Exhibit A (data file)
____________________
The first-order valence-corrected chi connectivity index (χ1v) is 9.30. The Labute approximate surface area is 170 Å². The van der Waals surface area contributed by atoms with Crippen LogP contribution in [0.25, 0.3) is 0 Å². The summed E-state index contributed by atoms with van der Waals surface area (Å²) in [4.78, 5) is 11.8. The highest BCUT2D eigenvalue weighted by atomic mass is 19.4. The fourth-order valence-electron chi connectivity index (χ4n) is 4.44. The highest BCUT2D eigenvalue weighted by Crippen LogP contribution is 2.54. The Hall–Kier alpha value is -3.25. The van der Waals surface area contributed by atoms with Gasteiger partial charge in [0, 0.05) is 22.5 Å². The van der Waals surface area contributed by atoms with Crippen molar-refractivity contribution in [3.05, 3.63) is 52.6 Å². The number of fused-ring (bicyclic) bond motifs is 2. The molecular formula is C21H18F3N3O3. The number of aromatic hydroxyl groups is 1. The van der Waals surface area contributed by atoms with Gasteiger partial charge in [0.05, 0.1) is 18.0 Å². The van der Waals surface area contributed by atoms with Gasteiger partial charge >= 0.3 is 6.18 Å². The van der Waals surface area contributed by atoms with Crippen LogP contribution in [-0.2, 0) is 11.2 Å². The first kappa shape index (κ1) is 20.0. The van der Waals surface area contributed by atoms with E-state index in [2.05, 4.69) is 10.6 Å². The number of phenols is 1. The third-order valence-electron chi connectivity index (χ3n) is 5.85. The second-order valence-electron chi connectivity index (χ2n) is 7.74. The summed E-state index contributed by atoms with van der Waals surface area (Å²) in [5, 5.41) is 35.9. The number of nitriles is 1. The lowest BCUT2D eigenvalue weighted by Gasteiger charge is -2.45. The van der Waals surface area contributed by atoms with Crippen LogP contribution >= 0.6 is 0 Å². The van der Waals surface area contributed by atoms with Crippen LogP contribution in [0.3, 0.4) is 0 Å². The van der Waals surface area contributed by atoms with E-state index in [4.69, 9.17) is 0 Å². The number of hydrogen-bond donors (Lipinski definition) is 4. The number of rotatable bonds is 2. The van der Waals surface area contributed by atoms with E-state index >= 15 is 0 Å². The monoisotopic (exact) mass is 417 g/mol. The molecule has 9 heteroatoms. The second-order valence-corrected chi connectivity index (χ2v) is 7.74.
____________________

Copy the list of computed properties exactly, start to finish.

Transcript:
The first-order valence-corrected chi connectivity index (χ1v) is 9.30. The Labute approximate surface area is 170 Å². The van der Waals surface area contributed by atoms with Crippen LogP contribution in [0.25, 0.3) is 0 Å². The summed E-state index contributed by atoms with van der Waals surface area (Å²) in [4.78, 5) is 11.8. The highest BCUT2D eigenvalue weighted by atomic mass is 19.4. The fourth-order valence-electron chi connectivity index (χ4n) is 4.44. The highest BCUT2D eigenvalue weighted by Crippen LogP contribution is 2.54. The Hall–Kier alpha value is -3.25. The van der Waals surface area contributed by atoms with Gasteiger partial charge in [0, 0.05) is 22.5 Å². The van der Waals surface area contributed by atoms with Crippen molar-refractivity contribution in [3.05, 3.63) is 52.6 Å². The number of fused-ring (bicyclic) bond motifs is 2. The molecular formula is C21H18F3N3O3. The number of aromatic hydroxyl groups is 1. The van der Waals surface area contributed by atoms with Gasteiger partial charge in [0.05, 0.1) is 18.0 Å². The van der Waals surface area contributed by atoms with Gasteiger partial charge >= 0.3 is 6.18 Å². The van der Waals surface area contributed by atoms with Crippen LogP contribution in [-0.2, 0) is 11.2 Å². The first kappa shape index (κ1) is 20.0. The van der Waals surface area contributed by atoms with E-state index in [2.05, 4.69) is 10.6 Å². The number of phenols is 1. The third-order valence-electron chi connectivity index (χ3n) is 5.85. The second-order valence-electron chi connectivity index (χ2n) is 7.74. The summed E-state index contributed by atoms with van der Waals surface area (Å²) in [5, 5.41) is 35.9. The number of nitriles is 1. The lowest BCUT2D eigenvalue weighted by Gasteiger charge is -2.45. The van der Waals surface area contributed by atoms with Crippen LogP contribution >= 0.6 is 0 Å². The van der Waals surface area contributed by atoms with Crippen LogP contribution in [0.3, 0.4) is 0 Å². The van der Waals surface area contributed by atoms with E-state index in [4.69, 9.17) is 0 Å². The number of hydrogen-bond donors (Lipinski definition) is 4. The number of rotatable bonds is 2. The van der Waals surface area contributed by atoms with E-state index >= 15 is 0 Å². The monoisotopic (exact) mass is 417 g/mol. The molecule has 9 heteroatoms. The second-order valence-corrected chi connectivity index (χ2v) is 7.74.